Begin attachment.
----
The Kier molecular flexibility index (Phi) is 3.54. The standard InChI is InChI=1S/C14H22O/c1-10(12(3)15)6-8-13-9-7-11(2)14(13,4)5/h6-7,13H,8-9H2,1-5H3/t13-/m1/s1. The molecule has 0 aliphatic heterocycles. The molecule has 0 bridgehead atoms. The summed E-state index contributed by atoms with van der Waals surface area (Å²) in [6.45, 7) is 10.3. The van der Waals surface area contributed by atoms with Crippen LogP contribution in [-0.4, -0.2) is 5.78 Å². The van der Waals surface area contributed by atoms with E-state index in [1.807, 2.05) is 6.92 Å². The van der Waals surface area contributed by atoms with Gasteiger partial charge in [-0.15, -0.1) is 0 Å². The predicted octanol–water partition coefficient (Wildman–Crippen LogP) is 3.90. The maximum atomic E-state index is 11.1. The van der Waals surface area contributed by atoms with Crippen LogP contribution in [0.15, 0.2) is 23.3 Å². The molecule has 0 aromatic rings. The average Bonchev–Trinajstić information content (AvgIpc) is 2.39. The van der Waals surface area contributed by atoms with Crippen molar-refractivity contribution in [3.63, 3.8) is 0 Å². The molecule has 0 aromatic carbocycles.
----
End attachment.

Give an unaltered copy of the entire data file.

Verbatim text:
The Kier molecular flexibility index (Phi) is 3.54. The standard InChI is InChI=1S/C14H22O/c1-10(12(3)15)6-8-13-9-7-11(2)14(13,4)5/h6-7,13H,8-9H2,1-5H3/t13-/m1/s1. The molecule has 0 aliphatic heterocycles. The molecule has 0 bridgehead atoms. The summed E-state index contributed by atoms with van der Waals surface area (Å²) in [6.45, 7) is 10.3. The van der Waals surface area contributed by atoms with Crippen LogP contribution in [-0.4, -0.2) is 5.78 Å². The van der Waals surface area contributed by atoms with E-state index in [1.807, 2.05) is 6.92 Å². The van der Waals surface area contributed by atoms with Gasteiger partial charge in [-0.15, -0.1) is 0 Å². The predicted octanol–water partition coefficient (Wildman–Crippen LogP) is 3.90. The maximum atomic E-state index is 11.1. The van der Waals surface area contributed by atoms with Crippen LogP contribution in [0.15, 0.2) is 23.3 Å². The molecule has 0 aromatic rings. The average Bonchev–Trinajstić information content (AvgIpc) is 2.39. The van der Waals surface area contributed by atoms with Crippen molar-refractivity contribution in [3.63, 3.8) is 0 Å². The molecule has 0 aromatic carbocycles.